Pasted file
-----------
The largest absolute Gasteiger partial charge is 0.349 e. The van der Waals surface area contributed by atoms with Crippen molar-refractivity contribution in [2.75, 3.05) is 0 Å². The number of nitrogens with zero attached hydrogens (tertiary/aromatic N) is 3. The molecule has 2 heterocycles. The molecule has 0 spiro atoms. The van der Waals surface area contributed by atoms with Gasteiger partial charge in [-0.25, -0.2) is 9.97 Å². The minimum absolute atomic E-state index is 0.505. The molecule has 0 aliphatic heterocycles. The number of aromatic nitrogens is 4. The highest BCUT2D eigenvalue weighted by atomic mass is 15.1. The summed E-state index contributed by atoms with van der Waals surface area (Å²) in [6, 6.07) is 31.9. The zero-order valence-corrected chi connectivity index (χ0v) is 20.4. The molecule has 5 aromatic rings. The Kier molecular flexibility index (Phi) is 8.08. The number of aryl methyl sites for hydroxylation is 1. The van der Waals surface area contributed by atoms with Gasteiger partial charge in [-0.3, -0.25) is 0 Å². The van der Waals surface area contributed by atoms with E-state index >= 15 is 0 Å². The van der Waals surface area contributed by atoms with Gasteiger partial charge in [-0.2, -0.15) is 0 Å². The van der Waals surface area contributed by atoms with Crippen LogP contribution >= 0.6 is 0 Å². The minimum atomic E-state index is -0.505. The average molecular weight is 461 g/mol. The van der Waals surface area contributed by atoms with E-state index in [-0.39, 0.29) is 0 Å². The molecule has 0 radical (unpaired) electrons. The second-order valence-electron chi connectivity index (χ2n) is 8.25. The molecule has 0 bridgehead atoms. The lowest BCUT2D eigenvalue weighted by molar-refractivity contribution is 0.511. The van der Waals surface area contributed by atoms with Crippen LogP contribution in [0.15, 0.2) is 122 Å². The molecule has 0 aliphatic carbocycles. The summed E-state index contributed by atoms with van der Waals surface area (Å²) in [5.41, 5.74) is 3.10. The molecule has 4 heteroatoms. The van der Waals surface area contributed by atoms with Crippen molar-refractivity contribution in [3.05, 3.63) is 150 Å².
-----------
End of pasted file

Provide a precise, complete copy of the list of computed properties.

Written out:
The largest absolute Gasteiger partial charge is 0.349 e. The van der Waals surface area contributed by atoms with Crippen molar-refractivity contribution in [2.75, 3.05) is 0 Å². The number of nitrogens with zero attached hydrogens (tertiary/aromatic N) is 3. The molecule has 2 heterocycles. The molecule has 0 spiro atoms. The van der Waals surface area contributed by atoms with Gasteiger partial charge in [-0.25, -0.2) is 9.97 Å². The minimum absolute atomic E-state index is 0.505. The molecule has 0 aliphatic heterocycles. The number of aromatic nitrogens is 4. The highest BCUT2D eigenvalue weighted by atomic mass is 15.1. The summed E-state index contributed by atoms with van der Waals surface area (Å²) in [6, 6.07) is 31.9. The zero-order valence-corrected chi connectivity index (χ0v) is 20.4. The molecule has 5 aromatic rings. The Kier molecular flexibility index (Phi) is 8.08. The number of aryl methyl sites for hydroxylation is 1. The van der Waals surface area contributed by atoms with Gasteiger partial charge in [-0.3, -0.25) is 0 Å². The van der Waals surface area contributed by atoms with E-state index >= 15 is 0 Å². The van der Waals surface area contributed by atoms with Gasteiger partial charge in [-0.2, -0.15) is 0 Å². The van der Waals surface area contributed by atoms with Crippen LogP contribution >= 0.6 is 0 Å². The minimum atomic E-state index is -0.505. The average molecular weight is 461 g/mol. The van der Waals surface area contributed by atoms with E-state index in [-0.39, 0.29) is 0 Å². The molecule has 0 radical (unpaired) electrons. The second-order valence-electron chi connectivity index (χ2n) is 8.25. The molecule has 0 bridgehead atoms. The lowest BCUT2D eigenvalue weighted by molar-refractivity contribution is 0.511. The van der Waals surface area contributed by atoms with Crippen LogP contribution in [0.15, 0.2) is 122 Å². The molecule has 0 aliphatic carbocycles. The summed E-state index contributed by atoms with van der Waals surface area (Å²) in [5.41, 5.74) is 3.10. The molecule has 4 heteroatoms. The van der Waals surface area contributed by atoms with Crippen molar-refractivity contribution in [3.05, 3.63) is 150 Å².